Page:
‘Shiny, happy people’ building trails
Just two weeks after starting, a group of trail builders from the Rocky Mountain Youth Corps have completed a two-plus mile stretch of trail, which is the first part of the new East Eagle Trail System.To show their appreciation, about 30 area residents recently hiked or biked up the new trail to a barbecue at the Youth Corps camp off of the Bureau of Land Management road on Bellyache Ridge.The Youth Corps, which is part of the Colorado Youth Corps Association, comprises young adults from all over the country in an effort to link “community, education and environment through service.”This particular undertaking, part of the East Eagle Public Lands Project, was funded by an $11,000 Colorado State Park’s trails grant. Dorothy Morgan, manager for the Bureau of Land Management’s Glenwood Springs Resource area, applied for the grant last October – and was responsible for some other important things.”I brought them porta-potties and ice cream, both of which they were really happy to have,” said Morgan. Other than that, she said the group was self-sufficient-bringing their own food, water and equipment- and took care of all of the trail-building.
Diverse, happy groupThe nine young adults, ages 16 to 25, who spent the last couple of weeks camping up above Eagle while working on the trail, were from all over the country. Some had never camped before, or even been west of the Mississippi. They hailed from places like Northampton, Mass., New York City, Oxford, Ohio, and Larchmont, N.Y. Some of the kids came from Steamboat Springs, Hayden and Denver.The hard work they had been doing for the past few weeks was evident from their dirt-caked bodies. The normal day for this crew starts at 6 a.m. and goes until at least three or four in the afternoon. The only place to clean up after toiling all day in the hot sun is the Eagle River. The group nonetheless maintained a cheery disposition, and all the guests who showed up to the barbecue were greeted with big smiles.Twenty-seven-year-old Betsy Bowman, the group’s crew leader, said the work ethic and group dynamics that are involved are what make the Youth Corps so valuable to young adults.”It gives people the chance to have a first job – especially with this group. Because they are high school age, it instills a strong work ethic in them,” she said. “You push yourself, and you’re forced to put other people in front of yourself.”Casey Steele, 16, of Steamboat Springs, said the Youth Corps has helped him in a number of ways.”I have a new respect for the planet,” said Steele, who will continue on with the Youth Corps to their next project. “It has given me a better ability to control my temper, which used to be a problem, and I have gained a better work ethic.”Seventeen year-old Joanna Roberts was one of several on the crew who had never been west of the Mississippi. She first found the Youth Corps online. When this project fit into her summer schedule, she jumped at the chance, she said.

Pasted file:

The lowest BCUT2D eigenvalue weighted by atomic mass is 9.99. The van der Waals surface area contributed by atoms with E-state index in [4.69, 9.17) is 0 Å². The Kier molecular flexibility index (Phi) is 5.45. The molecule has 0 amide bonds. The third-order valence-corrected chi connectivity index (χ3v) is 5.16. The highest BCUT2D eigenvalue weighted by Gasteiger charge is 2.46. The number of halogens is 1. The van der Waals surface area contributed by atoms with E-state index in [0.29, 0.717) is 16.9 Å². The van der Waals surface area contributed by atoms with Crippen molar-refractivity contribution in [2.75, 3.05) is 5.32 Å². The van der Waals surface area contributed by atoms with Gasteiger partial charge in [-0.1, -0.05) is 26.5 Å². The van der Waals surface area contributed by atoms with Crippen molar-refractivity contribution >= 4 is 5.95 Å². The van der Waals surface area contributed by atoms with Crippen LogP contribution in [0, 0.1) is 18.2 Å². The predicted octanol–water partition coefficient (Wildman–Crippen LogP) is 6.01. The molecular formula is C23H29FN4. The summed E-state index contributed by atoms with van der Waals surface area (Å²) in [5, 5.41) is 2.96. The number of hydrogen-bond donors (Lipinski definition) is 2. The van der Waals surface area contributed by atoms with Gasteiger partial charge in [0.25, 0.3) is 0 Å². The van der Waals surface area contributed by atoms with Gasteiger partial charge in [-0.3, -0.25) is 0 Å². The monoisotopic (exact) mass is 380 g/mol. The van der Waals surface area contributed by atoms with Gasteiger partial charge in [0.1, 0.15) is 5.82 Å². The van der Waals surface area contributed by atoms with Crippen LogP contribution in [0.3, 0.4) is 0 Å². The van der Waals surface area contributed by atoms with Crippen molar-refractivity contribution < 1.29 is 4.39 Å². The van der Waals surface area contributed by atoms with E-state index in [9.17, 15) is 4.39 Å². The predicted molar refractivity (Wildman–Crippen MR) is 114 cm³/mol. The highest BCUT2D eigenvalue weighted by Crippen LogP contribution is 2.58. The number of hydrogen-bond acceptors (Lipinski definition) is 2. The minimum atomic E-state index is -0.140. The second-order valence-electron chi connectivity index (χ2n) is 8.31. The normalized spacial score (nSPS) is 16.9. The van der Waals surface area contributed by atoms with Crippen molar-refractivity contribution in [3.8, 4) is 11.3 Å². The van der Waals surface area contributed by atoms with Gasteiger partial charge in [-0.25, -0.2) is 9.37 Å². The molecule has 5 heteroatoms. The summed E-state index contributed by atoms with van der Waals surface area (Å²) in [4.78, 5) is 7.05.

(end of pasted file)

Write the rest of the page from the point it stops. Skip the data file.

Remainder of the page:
“This has been a great experience for me,” said Roberts, who will attend Brown University in the fall. “I have made new friends and got to see the West. I might have never gotten these opportunities without the Youth Corps.”Community thanksEllie Caryl and Leslie Kehmeier of ECO Trails were on hand to congratulate the group. So was Jon Bailey from Vail Resorts, who provided the dinner of brats, burgers and chicken breasts. All of them echoed the same sentiment – one of thanks – when addressing the work this crew had done on Eagle’s newest trail. “This is a big community of bikers down here,” said Bailey, who lives with his wife and three sons in Eagle. “My kids love to ride, and I know this trail is going to get plenty of use.”The trail makes it possible to hike or ride east of town entirely on singletrack. Starting just past the Bluffs housing development, the trail winds its way up beneath the Bureau of Land Management road, occasionally crossing some double-track. It continues on past the youth corps camp site and eventually hooks back in with the singletrack on the north side of the Bureau of Land Management road, which takes you back down to the bottom.”Overall, I was really impressed with their work, skills and attitude,” said Morgan. “They were hard working and fun. They cared about what they were doing and it showed.”The Youth Corps left as quickly as they came. But their contribution to Eagle’s local trail system will be with the town forever. They are now headed to North Park to work on a bridge.
More on the CorpsConservation Corps program enrolls young adults in four- to eight-week sessions, and puts them to work building trails, bridges and fences; maintaining campgrounds and parks; and assisting with flood control on local rivers. While applicants from within the state are given priority, the Rocky Mountain Youth Corps, which runs the conservation program, accepts people nationwide. All participants are paid a weekly stipend and are eligible for AmeriCorps Education Awards.”Each applicant completes an application with essays, then goes through an interview and a selection process,” said Avrom Feinberg, program director for Rocky Mountain Youth Corps, who began his started as a crew leader in 1993. “In general, we are a job training program, so we do not hire based on experience. Rather, we hire on enthusiasm for conservation work, environmental education, community service and need,” Feinberg said. Anyone interested in finding out more about the Rocky Mountain Youth Corps can visit their Web site at http://www.rockymountainyouthcorps.org.==========================================
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It’s fitting that Eagle County is proceeding through its reopening phases of COVID-19 in an analogy to ski run difficulties — green to blue to black. Monday marks the transition from the green beginner phase to the blue intermediate phase.